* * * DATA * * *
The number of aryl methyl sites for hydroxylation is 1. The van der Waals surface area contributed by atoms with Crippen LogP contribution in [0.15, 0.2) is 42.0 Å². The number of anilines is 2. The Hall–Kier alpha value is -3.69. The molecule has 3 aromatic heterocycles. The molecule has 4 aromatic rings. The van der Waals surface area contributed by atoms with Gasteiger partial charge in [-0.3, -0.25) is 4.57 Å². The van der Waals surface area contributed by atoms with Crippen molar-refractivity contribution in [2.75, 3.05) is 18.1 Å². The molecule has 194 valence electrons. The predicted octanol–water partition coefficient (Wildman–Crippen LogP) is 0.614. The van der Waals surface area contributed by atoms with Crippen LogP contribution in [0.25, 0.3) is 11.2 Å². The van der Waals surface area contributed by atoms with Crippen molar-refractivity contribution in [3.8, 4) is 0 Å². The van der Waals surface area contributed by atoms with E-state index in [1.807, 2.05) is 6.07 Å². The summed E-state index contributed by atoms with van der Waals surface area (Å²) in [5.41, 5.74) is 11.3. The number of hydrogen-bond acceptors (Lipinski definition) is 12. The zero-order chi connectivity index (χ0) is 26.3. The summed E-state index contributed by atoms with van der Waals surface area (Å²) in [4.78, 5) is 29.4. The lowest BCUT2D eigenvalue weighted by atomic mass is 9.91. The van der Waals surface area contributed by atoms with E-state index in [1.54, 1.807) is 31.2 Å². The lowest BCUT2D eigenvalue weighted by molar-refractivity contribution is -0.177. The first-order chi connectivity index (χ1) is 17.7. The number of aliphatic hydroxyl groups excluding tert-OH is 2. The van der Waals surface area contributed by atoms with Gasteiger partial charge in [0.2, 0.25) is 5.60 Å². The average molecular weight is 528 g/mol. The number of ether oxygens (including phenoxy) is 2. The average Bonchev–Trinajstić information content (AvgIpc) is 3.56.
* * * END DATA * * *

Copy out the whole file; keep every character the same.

The number of aryl methyl sites for hydroxylation is 1. The van der Waals surface area contributed by atoms with Crippen LogP contribution in [0.15, 0.2) is 42.0 Å². The number of anilines is 2. The Hall–Kier alpha value is -3.69. The molecule has 3 aromatic heterocycles. The molecule has 4 aromatic rings. The van der Waals surface area contributed by atoms with Gasteiger partial charge in [-0.3, -0.25) is 4.57 Å². The van der Waals surface area contributed by atoms with Crippen molar-refractivity contribution in [2.75, 3.05) is 18.1 Å². The molecule has 194 valence electrons. The predicted octanol–water partition coefficient (Wildman–Crippen LogP) is 0.614. The van der Waals surface area contributed by atoms with Crippen LogP contribution in [0.25, 0.3) is 11.2 Å². The van der Waals surface area contributed by atoms with Crippen molar-refractivity contribution in [3.8, 4) is 0 Å². The van der Waals surface area contributed by atoms with E-state index in [1.807, 2.05) is 6.07 Å². The summed E-state index contributed by atoms with van der Waals surface area (Å²) in [5.41, 5.74) is 11.3. The number of hydrogen-bond acceptors (Lipinski definition) is 12. The zero-order chi connectivity index (χ0) is 26.3. The summed E-state index contributed by atoms with van der Waals surface area (Å²) in [4.78, 5) is 29.4. The lowest BCUT2D eigenvalue weighted by atomic mass is 9.91. The van der Waals surface area contributed by atoms with E-state index in [1.54, 1.807) is 31.2 Å². The lowest BCUT2D eigenvalue weighted by molar-refractivity contribution is -0.177. The first-order chi connectivity index (χ1) is 17.7. The number of aliphatic hydroxyl groups excluding tert-OH is 2. The van der Waals surface area contributed by atoms with Gasteiger partial charge in [0.2, 0.25) is 5.60 Å². The average molecular weight is 528 g/mol. The number of ether oxygens (including phenoxy) is 2. The average Bonchev–Trinajstić information content (AvgIpc) is 3.56.